This unfortunate state of the Fed — damned if you do and damned if you don’t — is indicative of a deeper issue. Having missed the window when a “soft landing” for the economy was feasible (ie lowering inflation without much damage to the economy), the Fed now finds itself far removed from the world of “primary” policymaking. In other words, instead of having highly effective, timely, and appropriate measures to combat inflation, this Fed has ended up in a world where almost every policy action it takes can cause significant collateral damage and unintended consequences. Many politicians, businesses and households risk thinking of the Fed as part of the problem and not part of the solution.
However, for almost all of last year, the Fed steadily reduced the threat of inflation. Meanwhile, the economy continued to be conditioned to operate under a zero interest rate; and markets continued to be comforted by the Fed’s repeated interventions to offset falling stock prices (the so-called “Fed Put”).
However, since it is too late to respond, the Fed will move to a weakening domestic and global economy. Thus, there are more and more economists warning that the Fed will lead the US into recession; and more and more foreign officials believe that the world’s most powerful and systemically important central bank is pulling the rug from under an already fragile global economy. This is a far cry from the Fed’s famous role in helping avert very damaging global depressions in 2008-2009 and more recently in 2020.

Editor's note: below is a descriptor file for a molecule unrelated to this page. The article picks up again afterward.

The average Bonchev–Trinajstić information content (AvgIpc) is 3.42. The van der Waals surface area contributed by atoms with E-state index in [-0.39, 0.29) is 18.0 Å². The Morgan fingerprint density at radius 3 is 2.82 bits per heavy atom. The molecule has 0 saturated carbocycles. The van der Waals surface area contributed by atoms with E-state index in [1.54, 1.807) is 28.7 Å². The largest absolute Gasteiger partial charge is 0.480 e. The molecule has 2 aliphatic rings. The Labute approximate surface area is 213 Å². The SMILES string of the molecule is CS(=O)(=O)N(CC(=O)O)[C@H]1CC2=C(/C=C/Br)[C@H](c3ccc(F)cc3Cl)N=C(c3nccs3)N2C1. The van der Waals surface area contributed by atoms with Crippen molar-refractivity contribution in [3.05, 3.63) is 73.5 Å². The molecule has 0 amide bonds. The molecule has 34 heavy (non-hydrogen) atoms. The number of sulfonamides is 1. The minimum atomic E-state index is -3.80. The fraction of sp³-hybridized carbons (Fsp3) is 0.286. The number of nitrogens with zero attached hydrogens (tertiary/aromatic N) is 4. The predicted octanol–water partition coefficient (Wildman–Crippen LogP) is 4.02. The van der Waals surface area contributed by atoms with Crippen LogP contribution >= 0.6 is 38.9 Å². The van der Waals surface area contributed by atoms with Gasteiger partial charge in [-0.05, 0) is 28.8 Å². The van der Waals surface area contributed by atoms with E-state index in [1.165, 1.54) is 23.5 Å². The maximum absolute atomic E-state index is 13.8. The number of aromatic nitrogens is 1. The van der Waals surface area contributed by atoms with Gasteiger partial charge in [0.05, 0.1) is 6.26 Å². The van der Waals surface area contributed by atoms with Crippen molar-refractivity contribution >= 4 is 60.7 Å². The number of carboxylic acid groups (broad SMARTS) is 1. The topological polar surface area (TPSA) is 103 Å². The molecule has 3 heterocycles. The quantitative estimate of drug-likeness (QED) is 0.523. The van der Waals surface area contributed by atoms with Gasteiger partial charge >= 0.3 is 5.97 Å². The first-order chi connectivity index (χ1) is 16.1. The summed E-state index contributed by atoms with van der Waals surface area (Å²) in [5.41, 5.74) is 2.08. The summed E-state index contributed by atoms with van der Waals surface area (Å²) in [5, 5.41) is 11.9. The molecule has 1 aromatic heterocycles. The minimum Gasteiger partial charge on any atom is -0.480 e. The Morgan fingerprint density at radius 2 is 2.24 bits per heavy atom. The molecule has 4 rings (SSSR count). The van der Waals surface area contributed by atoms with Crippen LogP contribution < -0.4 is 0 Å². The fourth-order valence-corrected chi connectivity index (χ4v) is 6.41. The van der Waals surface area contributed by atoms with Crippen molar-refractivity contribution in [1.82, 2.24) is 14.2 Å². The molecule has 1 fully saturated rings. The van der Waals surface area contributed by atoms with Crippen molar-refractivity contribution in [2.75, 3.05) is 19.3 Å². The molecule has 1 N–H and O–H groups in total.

This week’s policy action could end up in three different parts of our economic history books: The Fed raises rates by 75 basis points for the first time in three consecutive meetings; Another component of the central bank’s biggest mistake in decades; and an unusual example of a central bank in a developed country finding itself in a policy hole more familiar to its counterparts in developing countries.